It was a disappointing start to the 10th year of Movies at the Library, with too much snow blanketing the first three film-showing Tuesdays. But Shelter Island movie lovers should not despair as the spring season, which begins on Tuesday, April 1 (it is hoped, no foolin’) will reprise two of them.
First on the schedule, however, is the great 1968 English film, “The Charge of the Light Brigade,” which depicts events leading up to the British involvement in the Crimea, a piece of real estate again much in the news. It is directed by Tony Richardson and features a cast of British stalwarts led by David Hemmings with Vanessa Redgrave, Harry Andrews, John Gielgud and Trevor Howard. The two young daughters of Richardson and Redgrave, Natasha and Joely, appear in small parts.
The postponed “The King of Masks” will be shown on April 15. This is a delightful and heart-warming story set in 1930s Sechuan, China. An aged street performer realizes he has no son to whom to pass on his ancient tradition and its secrets. He decides to purchase a child on the black market and the one he selects is far wiser and cleverer than he expects. The film is “simple, eloquent and moving,” according to critic Leonard Maltin. It has English subtitles.
April 29 will feature “Monte Walsh,” which takes place in the last days of the West when the life of a cowboy was endangered. Lee Marvin and Jack Palance play two who choose different solutions to the problem. The film is the directorial debut of the famed, and often honored, cinematographer, William Fraker, and his earlier career is beautifully evident. Based on a novel by Jack Schaefer (who wrote “Shane”), it also features the first American appearance by the remarkable Jeanne Moreau.
May 13 brings a stunning double-bill to the Community Room at the library, two Oscar-winning documentaries. This year’s winner of the best feature documentary, “Twenty Feet from Stardom,” will be paired with the true, touching story of “The Lady in No. 6: Music Saved my Life.” The lady is Alice Herz Sommer and until earlier this year she was both the oldest pianist and oldest Holocaust survivor. The film won the Oscar for documentary short. The longer film was directed by Morgan Neville and features music of quite a different sort.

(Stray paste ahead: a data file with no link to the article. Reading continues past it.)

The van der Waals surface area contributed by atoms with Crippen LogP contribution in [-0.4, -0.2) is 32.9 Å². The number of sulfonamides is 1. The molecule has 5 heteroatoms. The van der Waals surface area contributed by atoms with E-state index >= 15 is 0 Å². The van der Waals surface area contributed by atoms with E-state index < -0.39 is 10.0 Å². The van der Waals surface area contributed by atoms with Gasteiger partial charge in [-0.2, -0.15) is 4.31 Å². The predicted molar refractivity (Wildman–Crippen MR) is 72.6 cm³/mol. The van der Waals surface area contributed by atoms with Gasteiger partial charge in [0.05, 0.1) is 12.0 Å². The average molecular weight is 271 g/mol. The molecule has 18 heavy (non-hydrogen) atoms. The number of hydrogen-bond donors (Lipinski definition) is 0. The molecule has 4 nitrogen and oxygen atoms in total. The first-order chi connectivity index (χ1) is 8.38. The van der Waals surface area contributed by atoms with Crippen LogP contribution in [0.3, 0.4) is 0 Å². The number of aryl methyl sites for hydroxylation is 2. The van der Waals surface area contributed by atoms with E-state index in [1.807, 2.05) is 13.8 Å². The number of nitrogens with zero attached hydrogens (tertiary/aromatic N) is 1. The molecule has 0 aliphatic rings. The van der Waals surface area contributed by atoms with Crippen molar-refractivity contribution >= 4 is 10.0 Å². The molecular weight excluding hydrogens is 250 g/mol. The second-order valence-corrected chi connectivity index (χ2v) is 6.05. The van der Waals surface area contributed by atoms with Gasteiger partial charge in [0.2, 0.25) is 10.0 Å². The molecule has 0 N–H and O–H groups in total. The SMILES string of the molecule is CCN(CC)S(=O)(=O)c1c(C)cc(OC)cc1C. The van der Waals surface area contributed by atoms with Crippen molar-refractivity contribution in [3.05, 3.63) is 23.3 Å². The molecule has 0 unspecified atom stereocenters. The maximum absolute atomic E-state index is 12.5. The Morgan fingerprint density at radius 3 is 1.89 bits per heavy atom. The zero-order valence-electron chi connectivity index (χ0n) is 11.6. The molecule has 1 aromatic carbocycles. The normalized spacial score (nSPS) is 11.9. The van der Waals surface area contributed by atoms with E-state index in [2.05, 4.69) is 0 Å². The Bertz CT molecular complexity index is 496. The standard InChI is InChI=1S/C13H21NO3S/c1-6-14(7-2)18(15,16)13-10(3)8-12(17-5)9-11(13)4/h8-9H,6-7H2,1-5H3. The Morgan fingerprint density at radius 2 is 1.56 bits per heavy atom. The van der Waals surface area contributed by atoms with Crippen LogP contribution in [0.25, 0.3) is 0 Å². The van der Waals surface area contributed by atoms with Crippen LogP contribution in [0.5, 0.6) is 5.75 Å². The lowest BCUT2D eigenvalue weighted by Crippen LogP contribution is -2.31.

Although longer than most of the films presented in the library series, Werner Herzog’s “Fitzcaraldo” is such a brilliant piece of work, the committee decided it was worth the time. It is the vivid, fascinating portrait of a man obsessed by the desire to capture a shipping route on the Amazon even when it means hauling a boat over the Andes mountaintops through hostile territory. Starring Klaus Kinski, who was a favorite collaborator of Herzog, this is an astonishing, captivating and controversial film. It will be shown May 27.
Closing this spring series will be the bio-pic “The Three Stooges,” written for television by the committee’s Janet Roach. The date in June 10 — remember this is the 10th anniversary year of library movies — and will feature some surprises as has become the tradition for Movies at the Library before its summer hiatus.
So mark your calendars for all six and we’ll see you at the movies with treats and bottled water, and enlightening introductions from committee members.